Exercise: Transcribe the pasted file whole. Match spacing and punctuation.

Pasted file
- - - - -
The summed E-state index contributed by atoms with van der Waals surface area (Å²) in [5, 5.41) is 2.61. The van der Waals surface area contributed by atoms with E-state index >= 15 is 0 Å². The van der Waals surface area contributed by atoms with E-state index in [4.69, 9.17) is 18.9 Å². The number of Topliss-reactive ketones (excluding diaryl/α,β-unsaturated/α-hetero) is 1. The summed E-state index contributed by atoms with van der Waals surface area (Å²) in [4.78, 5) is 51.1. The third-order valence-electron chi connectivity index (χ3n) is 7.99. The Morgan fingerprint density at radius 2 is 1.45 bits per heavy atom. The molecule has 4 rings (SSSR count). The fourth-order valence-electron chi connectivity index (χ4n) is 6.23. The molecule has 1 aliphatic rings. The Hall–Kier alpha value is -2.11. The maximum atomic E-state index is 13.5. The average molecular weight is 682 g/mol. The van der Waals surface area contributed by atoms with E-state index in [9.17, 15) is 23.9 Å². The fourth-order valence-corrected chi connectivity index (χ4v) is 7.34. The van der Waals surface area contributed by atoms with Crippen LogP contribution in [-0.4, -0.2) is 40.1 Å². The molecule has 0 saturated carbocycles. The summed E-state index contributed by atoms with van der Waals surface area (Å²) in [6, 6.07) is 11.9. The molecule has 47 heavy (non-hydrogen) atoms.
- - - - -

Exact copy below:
The summed E-state index contributed by atoms with van der Waals surface area (Å²) in [5, 5.41) is 2.61. The van der Waals surface area contributed by atoms with E-state index >= 15 is 0 Å². The van der Waals surface area contributed by atoms with E-state index in [4.69, 9.17) is 18.9 Å². The number of Topliss-reactive ketones (excluding diaryl/α,β-unsaturated/α-hetero) is 1. The summed E-state index contributed by atoms with van der Waals surface area (Å²) in [4.78, 5) is 51.1. The third-order valence-electron chi connectivity index (χ3n) is 7.99. The Morgan fingerprint density at radius 2 is 1.45 bits per heavy atom. The molecule has 4 rings (SSSR count). The fourth-order valence-electron chi connectivity index (χ4n) is 6.23. The molecule has 1 aliphatic rings. The Hall–Kier alpha value is -2.11. The maximum atomic E-state index is 13.5. The average molecular weight is 682 g/mol. The van der Waals surface area contributed by atoms with E-state index in [9.17, 15) is 23.9 Å². The fourth-order valence-corrected chi connectivity index (χ4v) is 7.34. The van der Waals surface area contributed by atoms with Crippen LogP contribution in [-0.4, -0.2) is 40.1 Å². The molecule has 0 saturated carbocycles. The summed E-state index contributed by atoms with van der Waals surface area (Å²) in [6, 6.07) is 11.9. The molecule has 47 heavy (non-hydrogen) atoms.